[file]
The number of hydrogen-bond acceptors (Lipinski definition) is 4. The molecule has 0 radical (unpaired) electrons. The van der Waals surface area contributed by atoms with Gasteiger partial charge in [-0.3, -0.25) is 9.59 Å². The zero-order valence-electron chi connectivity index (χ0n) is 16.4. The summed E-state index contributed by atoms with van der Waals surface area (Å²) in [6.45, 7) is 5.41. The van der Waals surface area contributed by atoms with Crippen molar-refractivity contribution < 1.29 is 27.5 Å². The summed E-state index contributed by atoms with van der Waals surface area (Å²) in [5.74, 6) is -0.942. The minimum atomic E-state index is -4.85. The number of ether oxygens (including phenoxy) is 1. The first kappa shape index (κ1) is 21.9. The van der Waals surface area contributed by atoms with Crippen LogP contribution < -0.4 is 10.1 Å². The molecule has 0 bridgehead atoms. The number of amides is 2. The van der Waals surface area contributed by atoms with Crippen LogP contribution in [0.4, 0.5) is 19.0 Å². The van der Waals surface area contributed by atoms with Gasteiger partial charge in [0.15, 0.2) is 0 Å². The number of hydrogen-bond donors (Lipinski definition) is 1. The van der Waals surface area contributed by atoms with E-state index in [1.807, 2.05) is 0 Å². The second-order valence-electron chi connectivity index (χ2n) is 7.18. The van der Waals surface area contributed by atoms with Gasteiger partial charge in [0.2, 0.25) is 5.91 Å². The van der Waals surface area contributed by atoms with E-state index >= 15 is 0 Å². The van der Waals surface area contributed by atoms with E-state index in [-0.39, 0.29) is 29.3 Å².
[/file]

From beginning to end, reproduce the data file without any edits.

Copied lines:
The number of hydrogen-bond acceptors (Lipinski definition) is 4. The molecule has 0 radical (unpaired) electrons. The van der Waals surface area contributed by atoms with Gasteiger partial charge in [-0.3, -0.25) is 9.59 Å². The zero-order valence-electron chi connectivity index (χ0n) is 16.4. The summed E-state index contributed by atoms with van der Waals surface area (Å²) in [6.45, 7) is 5.41. The van der Waals surface area contributed by atoms with Crippen molar-refractivity contribution < 1.29 is 27.5 Å². The summed E-state index contributed by atoms with van der Waals surface area (Å²) in [5.74, 6) is -0.942. The minimum atomic E-state index is -4.85. The number of ether oxygens (including phenoxy) is 1. The first kappa shape index (κ1) is 21.9. The van der Waals surface area contributed by atoms with Crippen LogP contribution < -0.4 is 10.1 Å². The molecule has 0 bridgehead atoms. The number of amides is 2. The van der Waals surface area contributed by atoms with Crippen LogP contribution in [0.4, 0.5) is 19.0 Å². The van der Waals surface area contributed by atoms with Gasteiger partial charge in [0.15, 0.2) is 0 Å². The number of hydrogen-bond donors (Lipinski definition) is 1. The van der Waals surface area contributed by atoms with E-state index in [1.807, 2.05) is 0 Å². The second-order valence-electron chi connectivity index (χ2n) is 7.18. The van der Waals surface area contributed by atoms with Gasteiger partial charge in [0.2, 0.25) is 5.91 Å². The van der Waals surface area contributed by atoms with E-state index >= 15 is 0 Å². The van der Waals surface area contributed by atoms with E-state index in [-0.39, 0.29) is 29.3 Å².